DrugAir: Why Pfizer Execs Are Addicted to Their Fleet of 9 Private Aircraft

Last Updated Nov 17, 2010 4:40 PM EST

Pfizer (PFE) is trying to sell a corporate jet as it heads into a period of lower revenues following the imminent patent expiration on its no. 1 product, the cholesterol drug Lipitor. Although Pfizer is heading into a period of austerity, don't believe that the jet sale is a sign of management belt-tightening: history -- and CEO Jeff Kindler's contract -- both show that Pfizer brass will be flying on BlingAir for a long time to come.

Pfizer lowered its revenue guidance for 2010 by $1 billion to $67 to $68 billion in its Q3 2010 earnings report, and expects revenues to sink as low as $65.2 million in 2012. (Pfizer pfollowers should expect further downward revisions of those numbers as time goes by -- the company has made a habit of continually lowering its revenue expectations since acquiring Wyeth.)

One Pfizer jet, the 2003 Gulfstream G550 (Reg #N4CP) is officially up for sale. This is deja vu all over again: In June 2009 Pfizer attempted to sell two jets -- but then the Wyeth acquisition kicked in and no sale actually occurred. Rather, the opposite happened: Pfizer came into possession of Wyeth's jets (or its contracts for jet travel). Pfizer now controls a fleet of nine corporate airplanes aircraft*: two it owns directly and seven that it owns through Charlie Papa, a subsidiary.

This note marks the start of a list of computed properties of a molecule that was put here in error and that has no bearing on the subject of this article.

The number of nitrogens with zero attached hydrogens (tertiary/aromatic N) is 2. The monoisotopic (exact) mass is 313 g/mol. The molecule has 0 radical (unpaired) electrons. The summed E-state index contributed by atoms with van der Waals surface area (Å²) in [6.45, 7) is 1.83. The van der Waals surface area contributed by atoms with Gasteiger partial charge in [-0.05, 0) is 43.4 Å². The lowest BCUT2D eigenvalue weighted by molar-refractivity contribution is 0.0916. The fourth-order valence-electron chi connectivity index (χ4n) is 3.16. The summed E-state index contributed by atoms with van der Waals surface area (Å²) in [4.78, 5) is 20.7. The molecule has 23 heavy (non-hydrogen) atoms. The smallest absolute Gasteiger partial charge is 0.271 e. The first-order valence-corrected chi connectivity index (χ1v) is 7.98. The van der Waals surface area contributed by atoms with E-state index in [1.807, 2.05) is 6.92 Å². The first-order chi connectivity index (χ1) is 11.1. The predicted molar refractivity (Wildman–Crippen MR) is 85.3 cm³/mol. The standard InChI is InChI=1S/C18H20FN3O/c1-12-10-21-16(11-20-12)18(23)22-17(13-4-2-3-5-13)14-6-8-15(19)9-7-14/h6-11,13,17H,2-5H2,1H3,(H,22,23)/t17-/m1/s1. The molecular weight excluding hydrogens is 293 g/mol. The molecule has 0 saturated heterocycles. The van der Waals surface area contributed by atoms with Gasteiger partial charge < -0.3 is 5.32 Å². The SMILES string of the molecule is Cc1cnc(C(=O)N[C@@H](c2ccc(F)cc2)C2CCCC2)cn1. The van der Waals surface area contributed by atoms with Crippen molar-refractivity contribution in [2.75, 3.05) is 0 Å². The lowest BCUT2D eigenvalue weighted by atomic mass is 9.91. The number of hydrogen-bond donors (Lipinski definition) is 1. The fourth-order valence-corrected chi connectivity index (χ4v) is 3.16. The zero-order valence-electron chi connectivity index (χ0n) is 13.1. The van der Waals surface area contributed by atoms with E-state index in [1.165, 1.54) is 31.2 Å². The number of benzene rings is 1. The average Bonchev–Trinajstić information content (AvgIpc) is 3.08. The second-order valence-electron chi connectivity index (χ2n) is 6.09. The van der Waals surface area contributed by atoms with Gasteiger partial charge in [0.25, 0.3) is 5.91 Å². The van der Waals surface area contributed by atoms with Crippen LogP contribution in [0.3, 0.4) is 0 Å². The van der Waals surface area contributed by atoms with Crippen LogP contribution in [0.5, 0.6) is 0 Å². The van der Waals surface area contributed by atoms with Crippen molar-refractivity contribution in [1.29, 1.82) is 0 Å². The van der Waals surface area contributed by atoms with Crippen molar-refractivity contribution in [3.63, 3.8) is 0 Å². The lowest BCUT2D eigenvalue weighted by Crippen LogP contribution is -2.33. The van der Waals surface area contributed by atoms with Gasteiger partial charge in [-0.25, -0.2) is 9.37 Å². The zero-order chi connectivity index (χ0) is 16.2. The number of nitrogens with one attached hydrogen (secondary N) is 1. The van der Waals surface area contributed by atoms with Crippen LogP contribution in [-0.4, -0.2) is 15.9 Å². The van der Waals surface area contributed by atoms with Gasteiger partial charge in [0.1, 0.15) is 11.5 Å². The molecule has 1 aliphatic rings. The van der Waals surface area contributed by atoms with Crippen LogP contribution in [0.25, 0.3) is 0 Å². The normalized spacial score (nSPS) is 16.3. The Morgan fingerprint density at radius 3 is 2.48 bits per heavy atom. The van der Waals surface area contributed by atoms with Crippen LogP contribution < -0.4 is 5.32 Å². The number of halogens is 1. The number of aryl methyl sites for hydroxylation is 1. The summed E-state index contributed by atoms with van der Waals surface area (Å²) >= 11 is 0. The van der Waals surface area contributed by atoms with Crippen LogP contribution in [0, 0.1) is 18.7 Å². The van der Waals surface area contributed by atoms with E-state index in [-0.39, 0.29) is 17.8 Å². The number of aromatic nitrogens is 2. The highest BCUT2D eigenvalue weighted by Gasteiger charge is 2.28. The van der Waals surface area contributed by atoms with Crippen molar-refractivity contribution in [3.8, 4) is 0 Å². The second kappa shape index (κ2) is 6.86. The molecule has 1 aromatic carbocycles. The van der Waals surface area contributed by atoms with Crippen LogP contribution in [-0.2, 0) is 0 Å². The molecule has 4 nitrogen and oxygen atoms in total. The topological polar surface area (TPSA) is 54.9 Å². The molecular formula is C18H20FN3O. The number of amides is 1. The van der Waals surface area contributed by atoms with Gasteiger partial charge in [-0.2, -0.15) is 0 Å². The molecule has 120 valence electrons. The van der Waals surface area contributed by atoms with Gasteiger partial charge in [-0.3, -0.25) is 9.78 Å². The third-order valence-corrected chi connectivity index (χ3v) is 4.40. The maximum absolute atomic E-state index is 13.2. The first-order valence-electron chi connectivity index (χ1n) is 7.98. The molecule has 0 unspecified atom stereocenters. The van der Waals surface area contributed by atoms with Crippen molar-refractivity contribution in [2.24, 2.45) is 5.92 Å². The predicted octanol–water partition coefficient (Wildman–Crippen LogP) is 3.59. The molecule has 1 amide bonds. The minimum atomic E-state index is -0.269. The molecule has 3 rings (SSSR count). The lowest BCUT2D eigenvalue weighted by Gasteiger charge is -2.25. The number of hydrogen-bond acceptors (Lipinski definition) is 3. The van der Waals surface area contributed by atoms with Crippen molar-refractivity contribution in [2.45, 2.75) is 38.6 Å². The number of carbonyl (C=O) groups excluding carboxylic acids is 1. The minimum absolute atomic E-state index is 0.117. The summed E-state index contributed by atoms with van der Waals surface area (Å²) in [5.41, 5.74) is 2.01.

The Gulfstream is a nice plane, as these images (click to enlarge) from the sale document show. Their amenities include:

  • Honeywell HD710 High Speed Data System with EMS CNX200 Router/Gateway
  • Six (6) Plug-In 5.6" LCD Monitors
  • Vision Safe EVAS
  • Magnastar C-2000 Radio Telephone
  • Airshow Genisis
  • Dual DVD
  • CD Player with FM/AM Stereo
  • 20" Forward Bulkhead Monitor
  • 15" Monitor Located Left Side Aft Cabin
  • Magnastar Phone System
  • Dual DVD Player
  • CD Player
  • Printer / HP Color Laser Wireless Networked
  • A TIA coffee maker and fridge
But if you take a look at Kindler's contract, the board of directors actually "requires" Kindler to fly everywhere on a private jet, even giving him 20 hours a year in personal travel (all he has to pay is the taxable value of that). Wyeth's management had the same "requirements."
Given Kindler's gold-plated travel requirements, the chances of Pfizer getting out of the airline business completely are slim.

*Correction: They're not all planes. Two of them are jets, one is a small plane, and the others are helicopters. Apologies for the error.
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